October 28-29, 2019

Balcony A of Building 45 (the Natcher Building), NIH Bethesda Campus

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View Monday Oct 28 workshop webcast here.
View Tuesday Oct 29 workshop webcast here.
Submit your questions for discussion to ILAR-Roundtable@nas.edu.

This workshop will explore and characterize aspects of the complex scientific, ethical, and occupational health issues associated with human-animal interactions (HAI) in the biomedical research environment. The workshop will consider the full range of people who are involved in animal care and use in biomedical research settings. Workshop discussions will include potential workplace impacts and relevant tools, processes, and lessons learned from existing programs focused on the impacts of HAI in research settings. The workshop will be webcast and a Proceedings will be published following the event.

This workshop is sponsored by the ILAR Roundtable. We are particularly grateful to: NIH Events Management, NIH Office of Research Services/Division of Veterinary Resources (ORS/DVR), NIH Office of Laboratory Animal Welfare (OLAW), and NIH Office of Animal Care and Use (OACU), as well as AALAS for their additional support for this event.

Context:

Human-animal interactions have major significance for the animal sciences and veterinary medical sciences. The nature of this work is complex, and there are individuals in roles at all levels of engagement in this system who have a wide variety of interchanges with animals. Given the scope of human interactions with animals in the biomedical research setting and based on the current understanding of human-animal interactions, there is a broad range of potential impacts on occupational health for many individuals involved in this enterprise. Openness and transparency about the care for and use of animals in the biomedical research setting also has potentially significant impacts (both positive and negative) on those who interact with animals in biomedical research settings. Systematic studies on metrics to identify, monitor, and evaluate the workplace impacts of human-animal interactions and the effectiveness of associated programs in biomedical research environments are lacking.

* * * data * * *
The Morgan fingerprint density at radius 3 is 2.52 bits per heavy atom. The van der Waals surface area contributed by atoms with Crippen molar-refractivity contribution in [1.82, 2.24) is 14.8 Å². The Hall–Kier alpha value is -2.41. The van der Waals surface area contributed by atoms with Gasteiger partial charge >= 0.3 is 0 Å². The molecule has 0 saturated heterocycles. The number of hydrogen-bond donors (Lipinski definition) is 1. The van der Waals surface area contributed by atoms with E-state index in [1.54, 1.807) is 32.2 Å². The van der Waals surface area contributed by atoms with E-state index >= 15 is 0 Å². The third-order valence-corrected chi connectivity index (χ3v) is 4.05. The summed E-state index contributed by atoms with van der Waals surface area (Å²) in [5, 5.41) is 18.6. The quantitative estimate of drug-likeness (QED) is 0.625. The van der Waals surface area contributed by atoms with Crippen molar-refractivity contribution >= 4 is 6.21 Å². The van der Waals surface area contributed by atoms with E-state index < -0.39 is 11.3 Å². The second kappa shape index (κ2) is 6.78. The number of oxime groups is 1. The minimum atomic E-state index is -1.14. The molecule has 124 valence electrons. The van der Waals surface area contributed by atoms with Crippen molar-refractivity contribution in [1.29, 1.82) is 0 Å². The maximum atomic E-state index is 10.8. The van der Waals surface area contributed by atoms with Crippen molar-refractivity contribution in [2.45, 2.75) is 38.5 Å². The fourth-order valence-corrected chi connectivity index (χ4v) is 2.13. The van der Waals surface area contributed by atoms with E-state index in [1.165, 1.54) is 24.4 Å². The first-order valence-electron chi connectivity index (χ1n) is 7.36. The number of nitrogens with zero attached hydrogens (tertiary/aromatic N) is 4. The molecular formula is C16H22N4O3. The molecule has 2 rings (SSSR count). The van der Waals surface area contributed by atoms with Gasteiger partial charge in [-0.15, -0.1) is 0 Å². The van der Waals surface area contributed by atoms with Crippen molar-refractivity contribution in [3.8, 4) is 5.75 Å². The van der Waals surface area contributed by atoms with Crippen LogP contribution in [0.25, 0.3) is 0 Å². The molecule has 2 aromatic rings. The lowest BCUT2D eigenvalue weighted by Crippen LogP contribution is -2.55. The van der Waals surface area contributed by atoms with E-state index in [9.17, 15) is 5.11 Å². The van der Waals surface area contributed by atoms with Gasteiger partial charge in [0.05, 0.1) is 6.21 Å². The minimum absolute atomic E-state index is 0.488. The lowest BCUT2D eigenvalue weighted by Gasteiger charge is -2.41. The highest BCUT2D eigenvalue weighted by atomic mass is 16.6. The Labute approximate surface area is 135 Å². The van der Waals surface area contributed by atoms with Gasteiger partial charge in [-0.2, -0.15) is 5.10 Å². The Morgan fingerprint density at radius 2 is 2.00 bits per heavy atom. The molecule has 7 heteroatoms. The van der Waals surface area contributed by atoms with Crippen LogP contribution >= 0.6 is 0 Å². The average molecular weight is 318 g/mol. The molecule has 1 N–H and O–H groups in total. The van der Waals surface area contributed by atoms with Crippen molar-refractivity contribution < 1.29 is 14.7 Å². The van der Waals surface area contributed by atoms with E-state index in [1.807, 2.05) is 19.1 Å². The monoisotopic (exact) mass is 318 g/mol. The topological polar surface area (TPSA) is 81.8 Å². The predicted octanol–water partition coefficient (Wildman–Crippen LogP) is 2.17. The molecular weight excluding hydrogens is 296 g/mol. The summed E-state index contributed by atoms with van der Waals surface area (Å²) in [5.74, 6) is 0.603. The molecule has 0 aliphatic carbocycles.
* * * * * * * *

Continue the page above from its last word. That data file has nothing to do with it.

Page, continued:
Objectives:

This workshop will explore and characterize aspects of the complex scientific, ethical, and occupational health issues associated with human-animal interactions in the biomedical research environment. The workshop will consider the full range of people who are involved in animal care and use in biomedical research settings, including research scientists, their staff and students, laboratory animal facilities managers, animal care staff, veterinarians and members of Institutional Animal Care and Use Committees (IACUCs). This workshop will also consider possible metrics that, in combination with other contextual information, could shed light on potential workplace impacts (e.g., worker attendance, disability claims, injuries, complaints, and compliance records). Relevant tools, processes, and lessons learned from existing programs that are focused on the impacts of human-animal interactions in the biomedical research environment also will be explored. These discussions can help to inform a framework that could guide development of programs at other institutions.

Planning Committee:

Bruce W. Kennedy, Chapman University